http://www.edmontonchamber.com/pdfs/Special_Events/2008%20Events/SportConference2008-PromoForm-2.pdf
 


Wow. That looks like quite the conference. Learn to use words like 'synechdochic'! Use 'entrepreneurial' to describe something that presumably entails public expenditure! Thrill to the excitement of nonsense wrapped in magical verbiage!
Just reading the brochure reminded me how much I've been yearning to go to Indianapolis to see, uh, the city with the image that was overhauled with sport.
At least I'm not an Edmonton taxpa... I mean stakeholder.
 


And here's another Fact: having a classic facility is often considered a selling point in other sports.

I am traveling to New York this summer. I know of at least 5 other Edmonton-area residents who are doing the same (independently of each other, I may add).

The reason? A classic sports facility is being torn down, and we all want to watch baseball in the house made famous by Ruth and Berra and Mantle and DiMaggio and Gehrig. (At least two of us will also go see baseball in the place where the Beatles first played west of Crim Rocks and where OJ Simpson broke a rushing record not related to Ford Motor Company). Most strikingly, large numbers of people are very upset that they even have to make this pilgrimage, noting Yankee Stadium was rated to be good at least until 2025. If a building from 1923 is able to survive until 2008 (and projected to have been viable into its second century), surely by 1974 we could have made something at least able to hold games into its fifth decade.
 


A note from your “Gym Teacher”

Greetings everyone,

I have found this to be an interesting debate, and thought I would weigh in given that it appears that I have taken a position that many disagree with. I feel that there are a number of issues/views that have been associated with me that I want to clarify – then I imagine you will continue as usual! . I guess my greatest concern, and reason for writing, is I feel that my “position” has not been represented accurately at all here.

This is the first time I have ever posted on a blog, so I apologize in advance if this comes across as long-winded or seems out of place. I must admit that I am uncomfortable posting here as I am not used to hashing out ideas and arguments in this type of forum, and feel that many of you have developed an opinion of me and my work that has been gleaned from sound bites in the media and your varying values of my training. If any of you are interested in chatting with me further about this or anything else, feel free to call me at my office 492-6822, and we can arrange a time to speak or meet in person. Feel free to leave a message, as I may be in the gymnasium pumping up volleyballs, or supervising someone’s flexed arm hang or shuttle run times… 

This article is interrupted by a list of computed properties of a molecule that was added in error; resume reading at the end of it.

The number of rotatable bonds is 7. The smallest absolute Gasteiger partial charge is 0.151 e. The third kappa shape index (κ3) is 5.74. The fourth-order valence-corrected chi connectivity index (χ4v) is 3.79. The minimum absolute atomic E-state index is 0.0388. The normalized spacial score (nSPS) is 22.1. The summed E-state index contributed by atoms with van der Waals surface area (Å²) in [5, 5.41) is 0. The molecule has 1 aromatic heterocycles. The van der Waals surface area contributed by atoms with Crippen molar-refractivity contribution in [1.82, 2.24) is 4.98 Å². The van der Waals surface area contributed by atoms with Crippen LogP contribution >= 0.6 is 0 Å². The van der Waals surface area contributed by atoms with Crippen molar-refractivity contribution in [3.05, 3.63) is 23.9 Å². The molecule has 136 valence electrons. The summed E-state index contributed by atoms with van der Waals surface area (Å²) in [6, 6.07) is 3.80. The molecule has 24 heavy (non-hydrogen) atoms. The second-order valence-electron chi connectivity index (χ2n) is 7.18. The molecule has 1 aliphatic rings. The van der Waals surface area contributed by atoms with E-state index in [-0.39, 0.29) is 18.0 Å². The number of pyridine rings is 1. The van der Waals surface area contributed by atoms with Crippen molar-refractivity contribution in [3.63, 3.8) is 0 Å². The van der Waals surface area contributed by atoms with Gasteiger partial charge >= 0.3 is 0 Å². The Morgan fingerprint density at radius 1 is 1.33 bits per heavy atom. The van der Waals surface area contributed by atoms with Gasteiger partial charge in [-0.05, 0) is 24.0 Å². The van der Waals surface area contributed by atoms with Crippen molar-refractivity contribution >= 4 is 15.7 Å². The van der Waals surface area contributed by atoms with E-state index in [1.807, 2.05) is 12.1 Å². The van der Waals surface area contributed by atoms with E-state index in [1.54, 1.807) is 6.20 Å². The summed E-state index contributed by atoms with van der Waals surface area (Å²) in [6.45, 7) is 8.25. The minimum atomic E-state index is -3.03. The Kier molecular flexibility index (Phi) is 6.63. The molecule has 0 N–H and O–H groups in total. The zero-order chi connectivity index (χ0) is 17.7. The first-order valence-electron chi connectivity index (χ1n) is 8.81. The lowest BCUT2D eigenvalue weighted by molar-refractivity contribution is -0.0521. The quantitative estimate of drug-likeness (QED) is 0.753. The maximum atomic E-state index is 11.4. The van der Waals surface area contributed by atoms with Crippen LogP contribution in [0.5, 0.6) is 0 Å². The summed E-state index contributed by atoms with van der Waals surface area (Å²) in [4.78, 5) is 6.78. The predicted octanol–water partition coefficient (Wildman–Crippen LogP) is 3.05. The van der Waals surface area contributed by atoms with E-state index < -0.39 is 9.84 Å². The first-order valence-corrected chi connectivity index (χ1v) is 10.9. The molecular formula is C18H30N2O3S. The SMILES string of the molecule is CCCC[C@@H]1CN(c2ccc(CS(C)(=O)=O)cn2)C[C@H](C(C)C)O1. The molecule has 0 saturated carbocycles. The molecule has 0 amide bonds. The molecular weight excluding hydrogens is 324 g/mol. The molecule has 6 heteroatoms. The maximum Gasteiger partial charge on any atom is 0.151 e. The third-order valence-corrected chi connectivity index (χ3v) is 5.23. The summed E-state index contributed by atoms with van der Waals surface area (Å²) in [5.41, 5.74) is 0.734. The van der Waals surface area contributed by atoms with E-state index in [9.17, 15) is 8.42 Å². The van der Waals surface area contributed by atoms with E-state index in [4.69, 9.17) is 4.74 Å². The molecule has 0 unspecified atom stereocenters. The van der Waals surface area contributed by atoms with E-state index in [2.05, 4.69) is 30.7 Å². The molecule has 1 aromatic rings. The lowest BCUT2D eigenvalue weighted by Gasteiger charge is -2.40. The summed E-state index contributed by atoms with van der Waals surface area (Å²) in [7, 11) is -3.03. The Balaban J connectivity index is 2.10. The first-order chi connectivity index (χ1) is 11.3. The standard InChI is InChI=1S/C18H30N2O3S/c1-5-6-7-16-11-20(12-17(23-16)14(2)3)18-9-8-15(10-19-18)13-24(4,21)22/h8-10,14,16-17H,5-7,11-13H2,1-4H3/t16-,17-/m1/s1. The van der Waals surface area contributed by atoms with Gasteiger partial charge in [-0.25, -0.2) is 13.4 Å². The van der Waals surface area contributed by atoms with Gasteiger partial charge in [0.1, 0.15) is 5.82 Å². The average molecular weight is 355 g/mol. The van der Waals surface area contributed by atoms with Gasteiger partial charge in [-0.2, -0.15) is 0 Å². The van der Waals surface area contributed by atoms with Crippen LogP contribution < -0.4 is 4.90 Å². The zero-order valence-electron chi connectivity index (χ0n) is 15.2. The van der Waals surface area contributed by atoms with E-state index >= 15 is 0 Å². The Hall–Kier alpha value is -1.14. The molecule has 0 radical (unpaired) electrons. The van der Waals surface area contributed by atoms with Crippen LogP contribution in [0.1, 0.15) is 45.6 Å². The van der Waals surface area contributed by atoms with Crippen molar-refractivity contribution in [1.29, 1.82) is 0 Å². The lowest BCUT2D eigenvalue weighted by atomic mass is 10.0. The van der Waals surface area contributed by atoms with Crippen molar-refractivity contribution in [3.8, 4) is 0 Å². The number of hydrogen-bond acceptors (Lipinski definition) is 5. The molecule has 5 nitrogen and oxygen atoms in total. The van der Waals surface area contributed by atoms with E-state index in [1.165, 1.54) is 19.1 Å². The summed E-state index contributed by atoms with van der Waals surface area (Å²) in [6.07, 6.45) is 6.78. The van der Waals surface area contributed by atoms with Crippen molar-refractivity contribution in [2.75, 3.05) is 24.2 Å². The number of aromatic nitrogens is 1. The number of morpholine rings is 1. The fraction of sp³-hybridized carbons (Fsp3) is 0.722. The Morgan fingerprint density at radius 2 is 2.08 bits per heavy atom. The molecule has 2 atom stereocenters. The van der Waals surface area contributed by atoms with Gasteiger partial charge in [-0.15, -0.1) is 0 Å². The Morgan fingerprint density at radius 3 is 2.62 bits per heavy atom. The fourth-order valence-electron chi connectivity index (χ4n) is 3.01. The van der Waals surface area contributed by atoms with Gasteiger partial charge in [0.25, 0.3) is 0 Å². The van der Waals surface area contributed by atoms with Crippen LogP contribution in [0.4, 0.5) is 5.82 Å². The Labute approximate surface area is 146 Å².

Some of my comments in the media have been misinterpreted or taken out of context (by its readership), and others have been simply poor quotes on my part. I am still fairly new to this, as evidenced by my shock to see that I was the subject of a discussion on a blog like this. I feel that I am getting better at articulating myself in a way that can be extracted and deconstructed in very small portions, but as evidenced by how I am viewed on this board, that is not the case. Clearly I need to get thicker skin, but I also felt that I needed to clarify a few things here.

The quote I gave that was used in John Mckinnon’s column was not related to the arena directly. I hope that John does not mind me discussing this here – I want to make it clear here that John did not misquote me, it has just taken on a life of its own in this blog. We had a long discussion about the Oilers’ ownership issue, that led to talk about world class cities, and some of the research that I have been working on in Melbourne and Manchester. We talked about how great a city Melbourne was, and I was speaking to the fact that perhaps concern over the Oilers’ ownership issue was a reflection of a broader anxiety the city has over where it is headed, given its growth, etc. I would also be happy to chat with you about this.

The quote then led to its posting on Battle of Alberta, along with a slew of comments. To comment or clarify a few themes: